FORT MCMURRAY, Alta. – Alberta Premier Rachel Notley says a wildfire that is raging around Fort McMurray has burned through roughly 1,600 structures in the city.
“There’s been fairly significant destruction of residences,” she said at a morning briefing in Edmonton.
“We’re looking at roughly 1,600 structures at this point, so we’ve begun conversations with our federal partners about work that will need to be done with respect to restoration and recovery once the fire is brought under control.”
There are no reports of any injuries.
Fort McMurray fire Chief Darby Allen says there are currently no buildings on fire, but he expects that to change.
“This is a nasty, dirty fire. There are certainly areas of the city that have not been burned, but this fire will look for them and it will find them and it will want to take them,” Allen told another update in Fort McMurray.
“Our challenge today is to try and prevent that and prevent anymore structural loss.”
Fire crews are expecting another day of scorching hot temperatures, low relative humidity and strong, fickle winds. Allen said a cold front is expected to move in later in the day, but that could bring in a new enemy — lightning.
The wildfire is still out of control and has burned through about 75 square kilometres.
The wildfire, whipped by fierce winds, roared into the southwest corner of the city Tuesday afternoon. It torched homes in three subdivisions and destroyed vehicles, gas stations and a motel.
All residents — about 80,000 people — were ordered out, and fled north or south as fire cut the main road through the city.
“As far as we are aware, everyone is out,” Robin Smith with the Regional Municipality of Wood Buffalo, which includes the city, said Wednesday.
“We don’t have anyone who’s decided to hang around and stay in town. We have RCMP patrols that are regularly looping the neighbourhoods to make sure there’s no one straggling.”
A bumper-to-bumper gridlock exodus continued on Highway 63, the main artery south.
“There’s a lot of vehicles on the side of the road,” said RCMP Sgt. John Spaans of Boyle, a small town about two-thirds of the way from the oilsands capital to Edmonton.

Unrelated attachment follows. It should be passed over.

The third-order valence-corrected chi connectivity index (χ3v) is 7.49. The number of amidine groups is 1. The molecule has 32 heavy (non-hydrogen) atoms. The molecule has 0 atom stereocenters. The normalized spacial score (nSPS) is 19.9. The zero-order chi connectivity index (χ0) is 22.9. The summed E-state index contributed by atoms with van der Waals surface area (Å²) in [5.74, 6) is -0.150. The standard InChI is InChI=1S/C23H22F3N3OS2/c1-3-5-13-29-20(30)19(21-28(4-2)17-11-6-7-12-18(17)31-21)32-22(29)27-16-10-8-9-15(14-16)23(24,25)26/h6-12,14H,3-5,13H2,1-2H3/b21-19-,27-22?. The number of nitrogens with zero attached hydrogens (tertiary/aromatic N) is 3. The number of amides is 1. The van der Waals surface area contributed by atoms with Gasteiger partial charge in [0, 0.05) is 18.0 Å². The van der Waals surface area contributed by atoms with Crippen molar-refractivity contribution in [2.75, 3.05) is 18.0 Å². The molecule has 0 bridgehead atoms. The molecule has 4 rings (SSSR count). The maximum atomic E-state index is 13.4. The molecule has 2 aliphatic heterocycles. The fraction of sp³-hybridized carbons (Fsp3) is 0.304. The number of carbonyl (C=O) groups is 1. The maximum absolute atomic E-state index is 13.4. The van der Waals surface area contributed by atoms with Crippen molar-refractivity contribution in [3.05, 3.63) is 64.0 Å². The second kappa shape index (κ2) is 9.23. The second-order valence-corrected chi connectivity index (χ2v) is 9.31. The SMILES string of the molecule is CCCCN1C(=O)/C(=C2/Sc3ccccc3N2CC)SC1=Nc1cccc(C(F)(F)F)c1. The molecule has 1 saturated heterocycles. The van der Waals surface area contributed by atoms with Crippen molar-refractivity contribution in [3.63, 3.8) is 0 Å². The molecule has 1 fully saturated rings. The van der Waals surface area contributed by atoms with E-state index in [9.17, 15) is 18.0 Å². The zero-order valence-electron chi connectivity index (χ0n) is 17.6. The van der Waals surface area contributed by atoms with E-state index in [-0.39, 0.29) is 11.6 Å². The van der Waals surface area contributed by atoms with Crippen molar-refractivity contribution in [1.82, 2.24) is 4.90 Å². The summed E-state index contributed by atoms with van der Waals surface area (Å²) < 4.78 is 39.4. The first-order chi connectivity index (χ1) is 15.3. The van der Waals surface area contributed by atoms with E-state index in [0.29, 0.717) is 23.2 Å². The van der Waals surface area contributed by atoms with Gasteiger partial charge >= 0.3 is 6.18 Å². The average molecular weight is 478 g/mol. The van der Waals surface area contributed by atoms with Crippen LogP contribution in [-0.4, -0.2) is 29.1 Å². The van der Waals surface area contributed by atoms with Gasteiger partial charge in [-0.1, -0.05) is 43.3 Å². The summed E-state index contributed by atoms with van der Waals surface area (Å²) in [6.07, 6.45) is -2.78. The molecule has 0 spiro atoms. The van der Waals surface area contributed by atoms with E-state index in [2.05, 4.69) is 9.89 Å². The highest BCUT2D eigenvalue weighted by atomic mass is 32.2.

“It’s tough to say if these people have broken down and pulled over, run out of gas, or simply parked and camped. But there are a lot of vehicles that are in the ditches, medians, along the shoulders.”
Long traffic bottlenecks were also forming at the communities of Wandering River and Grasslands, two of the first stops along Highway 63 heading south. The municipality was advising drivers who had run out of gas to stay put.
Alberta Transportation said on Twitter it was escorting a fuel tanker up Highway 63 to assist stranded motorists.
Fire refugees were recounting tales of narrow escapes.
Shawn Brett said he was at home when his friends called him and urging him to leave. Brett said when he opened the door of his house, smoke and flames were all around the neighbourhood, so he jumped on his Harley-Davidson motorcycle and made his way through a traffic jam out of the city.
“I didn’t have time for nothing. I literally drove through the flames. I had ashes hitting my face and the heat from the fire was that bad,” he said. “Everything was jammed. It was nothing but the biggest chaos I’d ever seen.”
Overnight, firefighters tried to maintain crucial infrastructure in the city, including the only bridge across the Athabasca River and Highway 63.
Notley said about 10,000 evacuees had fled north to stay at oilsands industrial camps that have opened their doors, although Smith put that number at 20,000.
Another 35,000 were streaming south to the communities of Anzac, Lac La Biche and Edmonton. Some were going as far as Calgary.
By late Tuesday and early Wednesday some began trickling in to temporary shelters at a convention centre in Edmonton’s north end.
In Ottawa, Prime Minister Justin Trudeau said the federal government will provide all possible assistance to Alberta. The prime minister said Wednesday he had already spoken to Alberta Premier Rachel Notley to offer his government’s “total support.”
Defence Minister Harjit Sajjan, in a conference call from Germany, said a formal request for assistance has been received from the Alberta government.
In Fort McMurray, officials began tallying up the initial losses.
The Beacon Hill suburb in the south end had the worst damage with about 80 per cent of homes destroyed.